At Last, Texas May Be Doing More Than Keeping Its Rainy Day Funds Under a Mattress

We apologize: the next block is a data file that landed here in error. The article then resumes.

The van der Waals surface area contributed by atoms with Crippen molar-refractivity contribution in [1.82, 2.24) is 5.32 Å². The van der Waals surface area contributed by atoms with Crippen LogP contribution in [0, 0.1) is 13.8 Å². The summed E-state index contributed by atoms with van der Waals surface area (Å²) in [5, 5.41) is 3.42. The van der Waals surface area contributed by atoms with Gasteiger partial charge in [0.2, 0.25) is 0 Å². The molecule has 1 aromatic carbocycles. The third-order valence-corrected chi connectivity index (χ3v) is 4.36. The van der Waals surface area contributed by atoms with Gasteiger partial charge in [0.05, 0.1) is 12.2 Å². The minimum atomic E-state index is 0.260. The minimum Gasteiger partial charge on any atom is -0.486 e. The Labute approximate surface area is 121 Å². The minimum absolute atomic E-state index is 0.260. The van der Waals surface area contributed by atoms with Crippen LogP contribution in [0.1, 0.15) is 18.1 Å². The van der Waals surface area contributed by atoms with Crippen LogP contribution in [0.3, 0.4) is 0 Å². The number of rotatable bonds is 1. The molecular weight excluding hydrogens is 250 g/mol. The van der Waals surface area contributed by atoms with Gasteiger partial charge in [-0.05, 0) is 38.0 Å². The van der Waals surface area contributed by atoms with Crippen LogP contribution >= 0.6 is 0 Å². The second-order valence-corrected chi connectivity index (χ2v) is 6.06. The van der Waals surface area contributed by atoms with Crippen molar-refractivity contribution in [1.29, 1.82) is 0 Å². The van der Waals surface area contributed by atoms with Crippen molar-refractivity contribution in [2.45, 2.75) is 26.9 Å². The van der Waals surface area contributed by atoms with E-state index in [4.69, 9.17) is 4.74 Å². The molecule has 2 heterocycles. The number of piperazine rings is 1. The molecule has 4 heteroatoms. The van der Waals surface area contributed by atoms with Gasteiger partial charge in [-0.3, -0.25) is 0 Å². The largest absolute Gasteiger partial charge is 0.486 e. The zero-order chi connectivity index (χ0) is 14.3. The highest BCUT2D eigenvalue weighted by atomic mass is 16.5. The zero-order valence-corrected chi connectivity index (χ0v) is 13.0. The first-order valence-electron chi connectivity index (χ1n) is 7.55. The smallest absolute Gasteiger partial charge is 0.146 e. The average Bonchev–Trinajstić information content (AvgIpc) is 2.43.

It’s nice to have cash in a bank account, but it is even better to have that cash working to make more cash.This is what Texas Comptroller Glenn Hegar sought for the state’s rainy day fund. And while what Hegar got from the Legislature this year falls short of his ambitious plan to fund an endowment plan for the state's long-term needs, state lawmakers have given the green-light on a more responsible and dynamic investment strategy.For years, the fund, also known as the Economic Stabilization Fund, basically put excess revenue from oil and gas production taxes into an account that barely kept up with inflation. Hegar says the returns could be better if the comptroller could more aggressively invest a portion of the fund into an endowment that could grow big enough to fund pensions, pay down debts and repair crumbling infrastructure. And most of all it would reduce the dicey politics that go with lawmakers dipping into the rainy day fund. What lawmakers delivered this session is a step in the right direction of getting more bang for the buck. Senate Bill 69 requires the comptroller to put aside about 7% of the state’s certified revenue estimate as a cushion to deal with unexpected economic downturns or natural disasters. The big change is that the comptroller will have greater flexibility to grow the state’s savings account through a diversified mix of fixed-income instruments in accordance with prudent investment guidelines.It is not the robust endowment that Hegar had sought, but let’s face it, this is a better investment strategy than keeping billions in cash under the mattress. Based on the $12 billion that was in the rainy day fund at the start of the legislative session, the fiscal note on this bill projects revenue gains of between $88 million and $273 million over the next five years. That is real money that can help pay for what Texas needs. And this is important because the Legislature already tapped the fund for billions this session. As a growing state with growing needs, Texas needs a dynamic money management strategy. The rainy day fund should be sufficiently liquid to allow for short-term access to dollars while offering an investment upside that didn’t exist previously.We urge Gov. Greg Abbott to sign this bill it into law to keep Texas’ financial future bright.  Continue reading...

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